By John Wilbert/NEMS Daily Journal
JACKSON – It had become clear last March: The revived MHSAA Grand Slam was about to go away.
With sparse attendance, not much fanfare and a lack of excitement from players and coaches, the 2010 Grand Slam signaled an end was near for the basketball tournament – played the week after the state tournament’s conclusion – that crowns one overall boys state champion and one overall girls champion regardless of classification.
“No, we’re not,” MHSAA Executive Director Dr. Ennis Proctor said on the phone last week about playing the Grand Slam this season. “We just got to where we didn’t get the support we should have. The schools felt like the state championships were the main thing.
“As far as everybody was concerned, we didn’t get the necessary support from fans and teams.”
The Grand Slam Basketball Championships – in some form or fashion – dates back to the 1951 season, when the first overall state championship games were held.
After the 1982 season, the Grand Slam took a 25-year hiatus. The event finally returned in 2007 when Tupelo got to host it.
“Four to five years ago we sent out a survey to see if people would be interested in playing it again,” Proctor said. “Up to 60-some percent of the coaches and administrators wanted to bring it back.”
Tupelo hosted the revived Grand Slam for two years before the event moved to Jackson – where it was played the last two seasons – in hopes of drawing more fans. But even in a more geographically-centered location in the state, the Grand Slam only drew a couple thousand more fans – 1,000-1,500 more in each of those seasons – than it did in Tupelo, according to Proctor.
“The schools were not as interested as we thought they would be,” Proctor said. “The majority of schools wanted to try it again.
“Tupelo did an outstanding job. Excellent teams made it up there, but we weren’t really fortunate enough to have an Ingomar, Myrtle or New Albany … teams in that area who draw well.”
Last spring, the MHSAA board made the decision to discontinue the Grand Slam event, and Proctor does see a possibility for the event to return.
“I would say it’s a possibility,” he said. “We’ll just have to see what interest there is.”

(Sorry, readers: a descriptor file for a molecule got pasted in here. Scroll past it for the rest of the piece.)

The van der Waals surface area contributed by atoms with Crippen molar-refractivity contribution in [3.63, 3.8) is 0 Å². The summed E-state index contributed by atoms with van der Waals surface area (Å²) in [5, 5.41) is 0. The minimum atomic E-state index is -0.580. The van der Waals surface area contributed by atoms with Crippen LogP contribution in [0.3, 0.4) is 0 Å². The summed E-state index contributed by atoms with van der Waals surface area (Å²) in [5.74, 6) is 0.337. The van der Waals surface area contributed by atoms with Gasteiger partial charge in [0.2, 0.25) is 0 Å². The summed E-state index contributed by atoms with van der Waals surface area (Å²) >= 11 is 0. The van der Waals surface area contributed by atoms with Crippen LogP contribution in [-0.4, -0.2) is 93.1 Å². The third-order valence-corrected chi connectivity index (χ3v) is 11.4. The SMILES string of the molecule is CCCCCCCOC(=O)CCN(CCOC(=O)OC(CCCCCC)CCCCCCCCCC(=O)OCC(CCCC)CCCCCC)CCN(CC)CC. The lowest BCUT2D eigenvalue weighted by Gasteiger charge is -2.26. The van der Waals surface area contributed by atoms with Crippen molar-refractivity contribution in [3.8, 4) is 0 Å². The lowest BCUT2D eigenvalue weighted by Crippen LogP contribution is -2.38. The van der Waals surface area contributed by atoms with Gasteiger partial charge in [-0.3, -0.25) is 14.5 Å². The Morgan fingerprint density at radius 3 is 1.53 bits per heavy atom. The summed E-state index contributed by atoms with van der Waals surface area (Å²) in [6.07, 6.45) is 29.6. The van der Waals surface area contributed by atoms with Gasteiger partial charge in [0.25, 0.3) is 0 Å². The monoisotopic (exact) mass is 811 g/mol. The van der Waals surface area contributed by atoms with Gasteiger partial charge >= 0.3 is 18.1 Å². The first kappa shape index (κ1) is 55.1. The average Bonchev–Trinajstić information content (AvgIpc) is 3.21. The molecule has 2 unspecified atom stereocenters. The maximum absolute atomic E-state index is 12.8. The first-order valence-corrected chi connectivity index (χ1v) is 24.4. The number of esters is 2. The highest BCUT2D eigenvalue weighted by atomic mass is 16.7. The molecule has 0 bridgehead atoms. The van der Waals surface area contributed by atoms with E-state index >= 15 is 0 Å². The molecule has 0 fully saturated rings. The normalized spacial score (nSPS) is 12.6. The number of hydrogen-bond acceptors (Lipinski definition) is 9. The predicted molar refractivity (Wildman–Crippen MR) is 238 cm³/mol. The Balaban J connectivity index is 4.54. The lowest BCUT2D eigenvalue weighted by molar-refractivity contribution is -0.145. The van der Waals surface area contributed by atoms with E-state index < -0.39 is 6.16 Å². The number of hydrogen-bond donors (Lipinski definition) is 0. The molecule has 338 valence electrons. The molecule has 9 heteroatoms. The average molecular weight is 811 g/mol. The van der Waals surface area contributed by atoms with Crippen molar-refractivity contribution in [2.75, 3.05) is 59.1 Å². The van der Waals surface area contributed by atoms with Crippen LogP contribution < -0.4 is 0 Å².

But with none of the smaller schools advancing to the Grand Slam championship game since the event’s revival, the Hoosiers’-type excitement just isn’t there, as Proctor pointed out on the phone last week.
Take for example Ingomar, last season’s Class 1A state champion. In what was shaping up to be Norris Ashley’s last game as coach of the Falcons, Class 2A state champion West Bolivar thumped the state’s winningest coach’s boys team, 66-39, in Round 1 of the 2010 Grand Slam.
West Bolivar then proceeded to play a less-than-interested Starkville team in the semifinals. The Class 6A Yellowjackets woke up in the end to win 57-56 on a questionable block by Rashad Perkins.
Yes, Perkins, the 2010 Daily Journal Player of the Year, did provide several entertaining moments during the game, including an alley-oop to himself off the glass, but the bottom line was that Perkins and Co. seemed to treat that game as more of an exhibition than a tournament contest.
But who could really blame them? After all, spring break was on the horizon and the weather had finally warmed up after months of busting their tails indoors to become state champions of the classification that is home to schools with the largest enrollment figures in Mississippi.
What satisfaction does a large school get from beating a small school other than avoiding an upset? Clearly the 6A state title was more satisfying to the Yellowjackets players and coaches than the Grand Slam one.
“The state championships have gotten to be so big now with all the classes,” Proctor said of the state tournament whose championship games are televised statewide by Mississippi Public Broadcasting.
And the Grand Slam – whose games had not been televised – will soon become a distant memory.
Contact John Wilbert at 678-1572 or firstname.lastname@example.org.